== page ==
It's working as expected. Corrupt corporate controlled representatives are being replaced, with more progressive candidates.
        This is no B$ right easy fix lie, this is real politics, real work and a real community effort to rebuild the political landscape.
        It took decades for corrupt corporations to take over the primaries and fill them full of lying, deceitful, disingenuous, pseudo religious, con artists only interested in lining their own pockets. It will take years to kick them out one by one, each and every rotten to the core one of them.
        Open progressive politics and a shared effort across the internet is defining the new peoples political expression and it is working, and working really well at a to be expected pace.
        No silly overnight fix but a real 'progressive' effort.

        •  Exactly. (0+ / 0-)

          Become part of the solution, but always understand that real change takes time, lots of it.

          An honest man in politics shines more there than he would elsewhere - Mark Twain.

          by AreDeutz on Sat Jun 18, 2011 at 09:18:16 AM PDT

          [ Parent ]

        •  Here's where I disagree. (1+ / 0-)
          Recommended by:
          It's working as expected. Corrupt corporate controlled representatives are being replaced, with more progressive candidates.

          I simply think that's factually inaccurate.

          Democrats were and are less bad than Republicans. So things things get bad less quickly under Democrats than under Republicans.

          But is the Senate Democratic Caucus (or the House Democratic Caucus) better today than it was in 1993 or in 2001?  I'm not convinced it is.

          I think Congresspeople--including Democrats in Congress--are even more under the sway of monied interests than they've been in the past.

          I agree that it will take time to solve our political problems. There are no quick fix solutions.

          But we need to be able to distinguish between slow progress and treading water in the middle of a flood.

          •  here's a quick fix. Political campaign funding. (0+ / 0-)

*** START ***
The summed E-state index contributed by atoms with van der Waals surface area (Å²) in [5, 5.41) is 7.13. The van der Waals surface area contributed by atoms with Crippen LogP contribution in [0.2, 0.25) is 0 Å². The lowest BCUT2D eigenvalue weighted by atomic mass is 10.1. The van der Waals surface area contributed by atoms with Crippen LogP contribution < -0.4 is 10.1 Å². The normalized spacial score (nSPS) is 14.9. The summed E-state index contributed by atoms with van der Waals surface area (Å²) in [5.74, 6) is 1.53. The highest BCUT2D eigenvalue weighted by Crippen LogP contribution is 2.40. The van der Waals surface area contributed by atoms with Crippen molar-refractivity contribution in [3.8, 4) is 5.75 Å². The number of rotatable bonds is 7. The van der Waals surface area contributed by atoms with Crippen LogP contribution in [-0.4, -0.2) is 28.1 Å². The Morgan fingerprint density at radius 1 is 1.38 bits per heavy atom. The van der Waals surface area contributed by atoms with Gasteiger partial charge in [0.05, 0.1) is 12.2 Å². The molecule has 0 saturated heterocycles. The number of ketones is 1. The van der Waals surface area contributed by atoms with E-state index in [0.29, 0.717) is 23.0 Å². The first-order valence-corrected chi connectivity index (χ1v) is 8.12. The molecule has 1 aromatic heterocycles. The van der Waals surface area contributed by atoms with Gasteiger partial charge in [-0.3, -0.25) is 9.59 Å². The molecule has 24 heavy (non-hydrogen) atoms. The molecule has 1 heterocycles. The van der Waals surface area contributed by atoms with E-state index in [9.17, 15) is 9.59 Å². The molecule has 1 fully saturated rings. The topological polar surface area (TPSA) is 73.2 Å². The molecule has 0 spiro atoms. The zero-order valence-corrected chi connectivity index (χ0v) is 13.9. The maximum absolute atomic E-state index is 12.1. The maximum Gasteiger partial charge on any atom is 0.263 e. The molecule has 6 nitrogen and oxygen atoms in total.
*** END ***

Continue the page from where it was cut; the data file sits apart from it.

Use public funds to give every single person who runs for office a set amount of money--and that's it.  No funds from any other source.  Otherwise, they're all bought and paid for.

            "Where free unions and collective bargaining are forbidden, freedom is lost." - Ronald Reagan - 1980

            by livjack on Sat Jun 18, 2011 at 11:56:14 AM PDT

            [ Parent ]

    •  That's what conservatives want us to believe... (1+ / 0-)
      Recommended by:

      There's nothing that they'd like more than to see progressives and grass roots people abandon the political process by convincing us that the system is corrupt and we can't make a difference.

      At that point, only those with money will be left to run things, and they'll have won.

      The fact that we've not managed to achieve our entire agenda in just four years (going back to when the Dems took control of the House and Senate) doesn't make the plan to elect "more and better" Democrats a failure.  We have made progress, albeit not as much or as fast as most of us had hoped for.

      Political Compass: -6.75, -3.08

      by TexasTom on Sat Jun 18, 2011 at 08:40:57 AM PDT

      [ Parent ]

  •  Thanks, Jed. (2+ / 0-)
    Recommended by:
    Siri, historys mysteries

    Great coverage again this morning. The Feature box even updated for Saturday!! :)

    Bummer though. I have to do some stuff and then leave 'til about 1:30 mtn time.

    I noticed at nn dot org it said the videos will be archived, so those of us who miss them can catch them later.

    Another good one is going to be today at 3PM CDT

    Stream here

    The State of Daily Kos in the DK4 Era

    Saturday, June 18, 2011 at 3:00 PM CDT • L100 AB

    (2PM Mtn, 4PM ET)

    Markos Moulitsas, Victoria Campbell, Claude Hayward, Elaine Lindelef, Will Rockafellow

    Daily Kos founder and publisher Markos Moulitsas, with the help of key staff, will present a report on the transition of Daily Kos to its new DK4 platform and share the results of that transition.

    America is so not like her hype.

    by OLinda on Sat Jun 18, 2011 at 07:02:27 AM PDT

  •  PATCO (4+ / 0-)

    Letting Reagan destroy the air controllers was the first mistake--not calling general strikes by municipal unions is the last one.  This is our line in the sand--get a coalition of municipal workers and social security recipients to disrupt everything.  Just playing politics puts us in their court--their citizens united court--their supreme court.  Either use your muscles now, or the atrophy is permanent.

    This is done in Europe--with the additional help of college students.  The right wing is traitorous, it denies obvious facts to make short term profit.

    Apres Bush, le deluge.

    by melvynny on Sat Jun 18, 2011 at 07:06:25 AM PDT

    •  The (1+ / 0-)
      Recommended by:

      first mistake was electing a CIA head to the vice-presidency.

      Reagan was the good hair front piece.

    •  Good analysis (5+ / 0-)
      Recommended by:
      melvynny, rlharry, Siri, barkingcat, Limelite

      The Reich wing has the $$ and the pols, we have the people. The people though are easily manipulated and divided and that's what they're doing. Its hard to convince a private non-union worker making min. wage with no benes to march to protect the nice salary , health benefits and pension of a cop, firemen, teacher etc.